That is nonsense. You are writing out of ignorance.
A 25-year copyright term? - well, go ahead and plug the idea, if you are prepared to see veteran authors starving on the streets in their old age...
The copyright term can be changed by legislation, if there is a need. What is happening in the case of the Google Book Settlement is private law-making by means of a civil law-case to the benefit of a wealthy corporation, Google.
@ So sue me #
"All this does is give some protection to Google being sued by the Guild and Association. And if the original publisher/author wasn't a member of either then Google is probably still back in court."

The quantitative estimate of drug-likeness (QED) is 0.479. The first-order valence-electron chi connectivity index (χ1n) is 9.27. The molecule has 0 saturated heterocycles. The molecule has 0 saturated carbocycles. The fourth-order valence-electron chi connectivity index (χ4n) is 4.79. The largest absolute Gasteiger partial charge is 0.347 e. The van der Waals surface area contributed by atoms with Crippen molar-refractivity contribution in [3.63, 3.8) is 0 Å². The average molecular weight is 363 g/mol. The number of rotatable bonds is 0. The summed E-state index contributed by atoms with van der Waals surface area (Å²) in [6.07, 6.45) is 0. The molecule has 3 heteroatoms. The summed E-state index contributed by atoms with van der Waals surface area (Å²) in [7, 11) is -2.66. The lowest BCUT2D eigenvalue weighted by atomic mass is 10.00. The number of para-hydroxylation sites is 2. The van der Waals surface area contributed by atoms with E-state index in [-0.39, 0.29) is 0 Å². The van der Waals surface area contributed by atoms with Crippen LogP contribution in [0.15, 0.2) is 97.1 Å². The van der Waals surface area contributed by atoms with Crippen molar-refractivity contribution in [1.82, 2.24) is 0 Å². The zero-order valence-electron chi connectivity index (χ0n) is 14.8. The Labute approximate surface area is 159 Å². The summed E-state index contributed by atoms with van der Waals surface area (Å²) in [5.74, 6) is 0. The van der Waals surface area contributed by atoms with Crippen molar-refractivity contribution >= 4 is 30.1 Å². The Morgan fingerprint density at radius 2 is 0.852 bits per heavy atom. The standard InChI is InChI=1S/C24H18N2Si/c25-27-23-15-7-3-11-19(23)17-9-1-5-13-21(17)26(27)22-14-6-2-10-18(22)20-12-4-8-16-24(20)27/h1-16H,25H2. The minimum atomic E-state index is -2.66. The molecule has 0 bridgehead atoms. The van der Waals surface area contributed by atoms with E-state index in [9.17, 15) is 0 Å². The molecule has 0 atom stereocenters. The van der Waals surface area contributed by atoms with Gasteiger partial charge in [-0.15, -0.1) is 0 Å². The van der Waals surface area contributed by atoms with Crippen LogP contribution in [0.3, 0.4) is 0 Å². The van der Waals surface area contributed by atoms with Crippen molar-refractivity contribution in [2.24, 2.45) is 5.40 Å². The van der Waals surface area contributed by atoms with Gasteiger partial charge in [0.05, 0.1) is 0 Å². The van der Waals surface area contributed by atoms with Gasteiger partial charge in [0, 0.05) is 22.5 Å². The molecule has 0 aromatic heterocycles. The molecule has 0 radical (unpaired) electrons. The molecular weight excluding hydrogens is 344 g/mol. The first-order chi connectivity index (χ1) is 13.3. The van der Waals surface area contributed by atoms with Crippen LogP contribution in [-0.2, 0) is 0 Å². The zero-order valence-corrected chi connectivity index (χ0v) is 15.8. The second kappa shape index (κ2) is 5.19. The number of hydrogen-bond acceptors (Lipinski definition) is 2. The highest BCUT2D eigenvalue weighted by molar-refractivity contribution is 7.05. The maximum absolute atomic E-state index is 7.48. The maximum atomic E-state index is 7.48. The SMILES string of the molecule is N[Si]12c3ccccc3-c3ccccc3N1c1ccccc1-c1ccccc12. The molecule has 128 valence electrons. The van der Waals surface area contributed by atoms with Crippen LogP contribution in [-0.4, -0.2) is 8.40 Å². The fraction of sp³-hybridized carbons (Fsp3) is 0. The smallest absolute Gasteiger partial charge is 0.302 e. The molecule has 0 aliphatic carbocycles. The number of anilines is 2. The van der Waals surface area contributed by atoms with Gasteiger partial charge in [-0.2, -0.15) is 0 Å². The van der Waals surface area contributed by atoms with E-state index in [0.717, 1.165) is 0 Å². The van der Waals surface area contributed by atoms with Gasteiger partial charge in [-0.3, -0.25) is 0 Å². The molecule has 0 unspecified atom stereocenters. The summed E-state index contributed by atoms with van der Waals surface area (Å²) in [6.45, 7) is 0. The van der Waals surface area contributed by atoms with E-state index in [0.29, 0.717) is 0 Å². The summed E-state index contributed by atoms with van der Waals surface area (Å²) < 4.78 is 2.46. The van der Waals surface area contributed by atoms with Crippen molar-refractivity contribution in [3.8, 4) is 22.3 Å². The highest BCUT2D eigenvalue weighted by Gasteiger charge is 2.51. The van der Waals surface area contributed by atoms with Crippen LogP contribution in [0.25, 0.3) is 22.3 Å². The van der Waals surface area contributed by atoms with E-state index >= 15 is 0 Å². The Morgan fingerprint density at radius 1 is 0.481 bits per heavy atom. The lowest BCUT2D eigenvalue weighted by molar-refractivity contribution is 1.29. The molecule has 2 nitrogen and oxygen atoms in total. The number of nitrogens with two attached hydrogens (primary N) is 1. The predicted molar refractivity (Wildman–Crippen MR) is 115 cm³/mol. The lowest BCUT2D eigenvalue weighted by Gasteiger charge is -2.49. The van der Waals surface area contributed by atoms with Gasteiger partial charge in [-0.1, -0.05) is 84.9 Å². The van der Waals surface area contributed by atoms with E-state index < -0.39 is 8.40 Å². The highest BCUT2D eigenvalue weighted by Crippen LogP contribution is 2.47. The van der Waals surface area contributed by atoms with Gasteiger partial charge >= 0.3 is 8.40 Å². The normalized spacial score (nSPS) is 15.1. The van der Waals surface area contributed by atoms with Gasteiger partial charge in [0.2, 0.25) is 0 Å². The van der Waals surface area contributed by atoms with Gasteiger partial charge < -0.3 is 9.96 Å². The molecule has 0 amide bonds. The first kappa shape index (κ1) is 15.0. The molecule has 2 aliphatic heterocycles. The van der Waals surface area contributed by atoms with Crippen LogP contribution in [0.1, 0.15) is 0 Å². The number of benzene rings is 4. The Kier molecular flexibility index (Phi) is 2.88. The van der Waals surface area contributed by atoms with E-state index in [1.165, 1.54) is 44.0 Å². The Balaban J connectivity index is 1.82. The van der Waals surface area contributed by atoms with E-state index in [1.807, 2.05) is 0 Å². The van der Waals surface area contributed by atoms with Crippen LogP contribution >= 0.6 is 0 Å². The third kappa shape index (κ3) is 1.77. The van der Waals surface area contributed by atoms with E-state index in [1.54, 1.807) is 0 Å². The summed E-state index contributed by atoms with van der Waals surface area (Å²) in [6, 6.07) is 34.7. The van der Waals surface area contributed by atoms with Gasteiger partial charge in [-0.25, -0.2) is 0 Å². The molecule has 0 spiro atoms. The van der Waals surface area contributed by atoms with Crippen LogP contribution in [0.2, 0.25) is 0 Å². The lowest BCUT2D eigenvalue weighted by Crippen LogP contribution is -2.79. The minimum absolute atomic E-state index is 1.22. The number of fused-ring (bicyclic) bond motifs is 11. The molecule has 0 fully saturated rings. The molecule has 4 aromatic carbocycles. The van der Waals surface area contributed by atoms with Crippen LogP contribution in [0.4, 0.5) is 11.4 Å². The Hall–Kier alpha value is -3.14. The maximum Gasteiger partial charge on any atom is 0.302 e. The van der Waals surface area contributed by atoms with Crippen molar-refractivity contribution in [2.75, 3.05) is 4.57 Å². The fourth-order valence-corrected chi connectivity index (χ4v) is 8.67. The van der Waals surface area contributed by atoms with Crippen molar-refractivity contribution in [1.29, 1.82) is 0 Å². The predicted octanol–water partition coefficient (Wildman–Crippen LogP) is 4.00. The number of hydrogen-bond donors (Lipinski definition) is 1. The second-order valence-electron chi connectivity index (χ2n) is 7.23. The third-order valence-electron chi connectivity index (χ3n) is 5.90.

Unfortunately, this is not the case.The agreement purports to bind virtually all authors and publishers worldwide, whether they are members of the Guild or the Association or not, and whether or not they even know about the law-suit: they are all defined as members of the 'settlement class'.
In addition, it gives Google the right to greatly extend the uses it is making of the books it has scanned, with or without the consent of the rights-holders. Consent is to be presumed, if they don't opt out in time (and time is getting short).
Just stop one moment, please.
A Mr Murdoch has just announced that soon there will be a charge for "free" news. How long do you think it will be before a "monopolist" decides that searching content in 'orphaned' books it has acquired elecronic copies of will cost the searcher/user? It will still be possible - if libraries exist (ho ho ho, given UK Governments digital embrace) - to loan copies but the digital access cost will be pitched at such a level that all but the richest, independent and persistant will pay the monopolists digital toll.